Secondaries returns down over multiple time-frames

The strategy underperforms the All Funds Index over all time-frames except the 10-year bracket, according to data from ILPA.

Secondaries funds underperformed the all-alternatives benchmark in the fourth quarter of last year across most times-frames, according to data from the Institutional Limited Partners Association.

The ILPA Secondaries Benchmark, which tracks pooled net internal rates of return, delivered 3.76 percent in the three months to 31 December, down from 4.41 percent the previous quarter. This was below the ILPA All Funds benchmark of 4.68 percent in the fourth quarter.

Secondaries was the fifth best performing strategy on a quarterly basis. The strongest performer was the Asia-Pacific PE & VC benchmark, which achieved a pooled net IRR of 6.81 percent, followed by Europe PE & VC, which returned 6.31 percent in US dollar terms.

Secondaries has underperformed the index across 1-year, 3-year and 5-year time-frames, by 0.59, 1.64 and 1.71 percentage points, respectively.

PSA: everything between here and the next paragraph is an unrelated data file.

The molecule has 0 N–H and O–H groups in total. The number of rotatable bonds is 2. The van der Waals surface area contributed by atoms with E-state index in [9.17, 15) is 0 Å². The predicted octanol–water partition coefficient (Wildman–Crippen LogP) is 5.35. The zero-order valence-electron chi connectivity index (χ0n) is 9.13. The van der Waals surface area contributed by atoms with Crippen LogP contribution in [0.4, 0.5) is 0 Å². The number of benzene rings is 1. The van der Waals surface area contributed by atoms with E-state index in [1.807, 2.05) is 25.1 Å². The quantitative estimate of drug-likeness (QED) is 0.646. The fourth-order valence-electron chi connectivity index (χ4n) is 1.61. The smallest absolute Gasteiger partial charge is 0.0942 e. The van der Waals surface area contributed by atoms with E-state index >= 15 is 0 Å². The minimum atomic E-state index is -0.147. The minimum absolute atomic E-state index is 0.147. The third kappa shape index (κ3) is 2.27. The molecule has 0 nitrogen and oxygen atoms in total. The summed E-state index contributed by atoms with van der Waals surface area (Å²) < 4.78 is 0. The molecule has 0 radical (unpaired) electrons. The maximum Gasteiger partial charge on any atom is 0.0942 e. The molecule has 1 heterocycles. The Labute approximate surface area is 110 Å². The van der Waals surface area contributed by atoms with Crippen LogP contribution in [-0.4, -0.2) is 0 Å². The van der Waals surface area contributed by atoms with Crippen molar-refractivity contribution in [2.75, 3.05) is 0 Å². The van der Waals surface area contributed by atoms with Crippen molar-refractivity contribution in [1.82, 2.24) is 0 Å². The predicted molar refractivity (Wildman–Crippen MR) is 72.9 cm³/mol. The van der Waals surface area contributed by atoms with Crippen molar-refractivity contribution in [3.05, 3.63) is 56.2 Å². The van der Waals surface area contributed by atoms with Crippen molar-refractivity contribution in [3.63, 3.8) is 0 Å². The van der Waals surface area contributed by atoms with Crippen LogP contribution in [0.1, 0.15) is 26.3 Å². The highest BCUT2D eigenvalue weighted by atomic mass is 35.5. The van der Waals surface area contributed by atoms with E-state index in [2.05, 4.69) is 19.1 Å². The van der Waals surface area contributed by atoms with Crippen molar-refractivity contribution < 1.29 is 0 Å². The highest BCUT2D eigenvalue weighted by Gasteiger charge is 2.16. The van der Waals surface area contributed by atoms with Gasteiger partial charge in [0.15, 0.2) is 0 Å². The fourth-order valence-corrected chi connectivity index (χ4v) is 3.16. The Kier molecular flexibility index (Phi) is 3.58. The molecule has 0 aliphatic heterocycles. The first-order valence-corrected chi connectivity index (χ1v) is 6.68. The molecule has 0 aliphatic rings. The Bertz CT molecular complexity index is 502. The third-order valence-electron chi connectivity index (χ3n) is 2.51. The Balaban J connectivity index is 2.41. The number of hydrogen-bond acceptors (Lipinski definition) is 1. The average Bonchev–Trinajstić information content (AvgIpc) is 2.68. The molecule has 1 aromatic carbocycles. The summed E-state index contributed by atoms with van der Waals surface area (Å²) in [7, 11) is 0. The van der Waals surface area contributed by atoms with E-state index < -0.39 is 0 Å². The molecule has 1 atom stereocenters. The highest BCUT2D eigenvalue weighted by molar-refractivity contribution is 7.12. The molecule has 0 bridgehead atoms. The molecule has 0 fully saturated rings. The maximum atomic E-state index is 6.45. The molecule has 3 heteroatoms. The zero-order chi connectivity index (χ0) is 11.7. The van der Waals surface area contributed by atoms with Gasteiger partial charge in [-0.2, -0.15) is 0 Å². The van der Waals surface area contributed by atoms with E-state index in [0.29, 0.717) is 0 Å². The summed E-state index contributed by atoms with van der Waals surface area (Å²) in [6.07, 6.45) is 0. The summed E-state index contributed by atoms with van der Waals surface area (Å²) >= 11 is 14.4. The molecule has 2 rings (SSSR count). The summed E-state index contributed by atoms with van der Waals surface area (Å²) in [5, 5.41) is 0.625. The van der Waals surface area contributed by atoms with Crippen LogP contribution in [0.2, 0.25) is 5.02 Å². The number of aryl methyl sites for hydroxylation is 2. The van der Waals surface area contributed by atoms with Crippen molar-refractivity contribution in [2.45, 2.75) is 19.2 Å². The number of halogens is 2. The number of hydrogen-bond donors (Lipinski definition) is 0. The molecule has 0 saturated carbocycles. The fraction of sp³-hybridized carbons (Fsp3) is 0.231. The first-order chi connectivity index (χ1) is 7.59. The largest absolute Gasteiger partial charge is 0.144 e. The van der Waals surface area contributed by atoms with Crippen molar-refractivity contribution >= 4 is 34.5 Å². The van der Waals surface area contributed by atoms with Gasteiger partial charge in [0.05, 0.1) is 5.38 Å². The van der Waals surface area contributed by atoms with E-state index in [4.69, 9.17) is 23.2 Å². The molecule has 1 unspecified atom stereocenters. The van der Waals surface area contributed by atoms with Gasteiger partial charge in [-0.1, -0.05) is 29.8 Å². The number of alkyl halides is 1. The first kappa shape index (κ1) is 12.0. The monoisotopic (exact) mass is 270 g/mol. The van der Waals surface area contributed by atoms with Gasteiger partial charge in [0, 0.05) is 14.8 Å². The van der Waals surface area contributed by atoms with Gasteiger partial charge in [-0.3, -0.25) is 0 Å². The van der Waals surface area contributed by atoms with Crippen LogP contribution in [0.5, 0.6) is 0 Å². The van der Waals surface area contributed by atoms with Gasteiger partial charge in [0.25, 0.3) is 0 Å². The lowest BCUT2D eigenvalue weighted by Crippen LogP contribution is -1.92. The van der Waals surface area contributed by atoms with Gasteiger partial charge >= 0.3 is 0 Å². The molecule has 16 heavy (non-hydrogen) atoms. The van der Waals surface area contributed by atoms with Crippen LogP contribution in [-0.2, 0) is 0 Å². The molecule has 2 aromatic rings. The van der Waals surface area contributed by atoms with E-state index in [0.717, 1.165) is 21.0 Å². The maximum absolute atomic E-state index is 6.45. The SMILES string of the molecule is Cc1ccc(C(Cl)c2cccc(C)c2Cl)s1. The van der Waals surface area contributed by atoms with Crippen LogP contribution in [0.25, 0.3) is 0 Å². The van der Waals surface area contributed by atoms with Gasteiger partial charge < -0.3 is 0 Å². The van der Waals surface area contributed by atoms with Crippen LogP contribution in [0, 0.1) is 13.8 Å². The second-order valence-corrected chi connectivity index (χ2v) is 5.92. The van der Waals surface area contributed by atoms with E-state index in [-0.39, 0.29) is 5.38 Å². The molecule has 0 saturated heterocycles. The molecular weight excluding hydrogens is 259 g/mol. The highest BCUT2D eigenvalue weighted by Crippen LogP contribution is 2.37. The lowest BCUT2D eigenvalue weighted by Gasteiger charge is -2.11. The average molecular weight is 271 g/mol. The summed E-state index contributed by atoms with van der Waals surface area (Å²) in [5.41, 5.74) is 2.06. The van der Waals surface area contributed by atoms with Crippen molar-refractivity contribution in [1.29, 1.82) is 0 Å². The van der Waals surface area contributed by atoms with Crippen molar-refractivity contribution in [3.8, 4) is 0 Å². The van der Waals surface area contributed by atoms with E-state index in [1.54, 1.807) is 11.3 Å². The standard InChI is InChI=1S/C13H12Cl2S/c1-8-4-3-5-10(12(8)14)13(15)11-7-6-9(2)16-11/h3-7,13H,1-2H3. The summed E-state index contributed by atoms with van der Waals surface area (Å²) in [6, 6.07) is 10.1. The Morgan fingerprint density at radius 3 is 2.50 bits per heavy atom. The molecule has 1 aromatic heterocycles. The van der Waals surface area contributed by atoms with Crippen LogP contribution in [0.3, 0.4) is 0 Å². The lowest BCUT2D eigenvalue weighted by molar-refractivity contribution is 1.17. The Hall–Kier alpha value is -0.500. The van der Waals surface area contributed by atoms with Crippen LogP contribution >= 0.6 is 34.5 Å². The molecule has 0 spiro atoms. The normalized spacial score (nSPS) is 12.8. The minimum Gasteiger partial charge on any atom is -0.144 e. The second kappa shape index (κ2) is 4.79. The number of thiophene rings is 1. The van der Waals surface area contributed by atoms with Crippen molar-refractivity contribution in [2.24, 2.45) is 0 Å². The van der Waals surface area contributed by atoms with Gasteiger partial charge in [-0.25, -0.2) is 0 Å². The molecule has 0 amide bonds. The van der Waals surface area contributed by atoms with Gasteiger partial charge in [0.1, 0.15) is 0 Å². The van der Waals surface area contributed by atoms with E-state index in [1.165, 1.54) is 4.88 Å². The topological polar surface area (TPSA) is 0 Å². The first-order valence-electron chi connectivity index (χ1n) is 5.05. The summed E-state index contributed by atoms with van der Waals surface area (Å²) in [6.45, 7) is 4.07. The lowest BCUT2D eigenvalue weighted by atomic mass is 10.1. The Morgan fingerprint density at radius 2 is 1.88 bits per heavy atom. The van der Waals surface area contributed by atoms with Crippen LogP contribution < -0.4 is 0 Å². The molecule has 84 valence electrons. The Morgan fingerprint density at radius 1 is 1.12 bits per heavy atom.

The strategy outperforms across a 10-year period, accruing 9.04 percent compared with 8.81 percent for the All Funds benchmark.

ILPA’s data is based on returns for 3,849 funds.

The 2018 Secondary Market Survey and Outlook report, compiled by the secondaries advisory team at UBS, noted that 23 percent of secondaries buyers had lowered their returns targets over the last year as growing competition places downward pressure on performance.

Speaking to Secondaries Investor in April, Sunaina Sinha, managing partner of secondaries advisor and placement agent Cebile Capital, suggested that high levels of dry powder could have negative consequences down the line.

“Across the market there is this pressure to put dollars to work and come back and raise another fund while the market is so good,” she said. “Most of the market is using leverage and that’s going to increase dry powder even further. The question in the background for investors is, is this going to push valuations even higher? Will returns suffer over the long run?”